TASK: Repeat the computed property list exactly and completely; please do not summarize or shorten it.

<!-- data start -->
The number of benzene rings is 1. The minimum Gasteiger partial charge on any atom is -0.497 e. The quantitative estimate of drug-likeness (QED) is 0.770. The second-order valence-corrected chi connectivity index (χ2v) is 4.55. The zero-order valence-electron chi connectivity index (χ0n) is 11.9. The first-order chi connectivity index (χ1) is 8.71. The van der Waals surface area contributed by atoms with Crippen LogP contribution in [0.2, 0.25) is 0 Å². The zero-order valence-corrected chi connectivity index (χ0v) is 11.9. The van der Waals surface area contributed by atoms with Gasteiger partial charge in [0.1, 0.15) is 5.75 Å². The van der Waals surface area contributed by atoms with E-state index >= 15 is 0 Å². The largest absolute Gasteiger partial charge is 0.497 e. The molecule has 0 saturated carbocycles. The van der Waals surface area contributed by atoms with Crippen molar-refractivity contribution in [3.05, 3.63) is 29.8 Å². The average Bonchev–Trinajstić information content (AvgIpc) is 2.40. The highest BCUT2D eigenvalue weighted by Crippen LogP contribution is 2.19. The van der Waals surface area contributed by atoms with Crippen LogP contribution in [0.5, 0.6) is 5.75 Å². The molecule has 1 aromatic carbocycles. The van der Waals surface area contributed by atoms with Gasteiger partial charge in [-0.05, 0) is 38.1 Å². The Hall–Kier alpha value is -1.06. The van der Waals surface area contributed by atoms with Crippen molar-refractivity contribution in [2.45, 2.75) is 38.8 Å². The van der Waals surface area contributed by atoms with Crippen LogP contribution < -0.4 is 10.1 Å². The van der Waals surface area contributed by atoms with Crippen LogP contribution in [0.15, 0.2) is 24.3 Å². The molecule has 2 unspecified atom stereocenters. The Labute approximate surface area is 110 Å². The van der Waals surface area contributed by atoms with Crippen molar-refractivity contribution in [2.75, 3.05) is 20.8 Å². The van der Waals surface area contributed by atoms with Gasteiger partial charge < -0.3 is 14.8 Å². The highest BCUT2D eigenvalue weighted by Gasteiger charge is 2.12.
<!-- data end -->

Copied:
The number of benzene rings is 1. The minimum Gasteiger partial charge on any atom is -0.497 e. The quantitative estimate of drug-likeness (QED) is 0.770. The second-order valence-corrected chi connectivity index (χ2v) is 4.55. The zero-order valence-electron chi connectivity index (χ0n) is 11.9. The first-order chi connectivity index (χ1) is 8.71. The van der Waals surface area contributed by atoms with Crippen LogP contribution in [0.2, 0.25) is 0 Å². The zero-order valence-corrected chi connectivity index (χ0v) is 11.9. The van der Waals surface area contributed by atoms with Gasteiger partial charge in [0.1, 0.15) is 5.75 Å². The van der Waals surface area contributed by atoms with E-state index >= 15 is 0 Å². The largest absolute Gasteiger partial charge is 0.497 e. The molecule has 0 saturated carbocycles. The van der Waals surface area contributed by atoms with Crippen molar-refractivity contribution in [3.05, 3.63) is 29.8 Å². The average Bonchev–Trinajstić information content (AvgIpc) is 2.40. The highest BCUT2D eigenvalue weighted by Crippen LogP contribution is 2.19. The van der Waals surface area contributed by atoms with Crippen LogP contribution in [0.5, 0.6) is 5.75 Å². The molecule has 1 aromatic carbocycles. The van der Waals surface area contributed by atoms with Gasteiger partial charge in [-0.05, 0) is 38.1 Å². The Hall–Kier alpha value is -1.06. The van der Waals surface area contributed by atoms with Crippen molar-refractivity contribution in [2.45, 2.75) is 38.8 Å². The van der Waals surface area contributed by atoms with Crippen LogP contribution < -0.4 is 10.1 Å². The van der Waals surface area contributed by atoms with Crippen LogP contribution in [0.15, 0.2) is 24.3 Å². The molecule has 2 unspecified atom stereocenters. The Labute approximate surface area is 110 Å². The van der Waals surface area contributed by atoms with Crippen molar-refractivity contribution in [2.75, 3.05) is 20.8 Å². The van der Waals surface area contributed by atoms with Gasteiger partial charge < -0.3 is 14.8 Å². The highest BCUT2D eigenvalue weighted by Gasteiger charge is 2.12.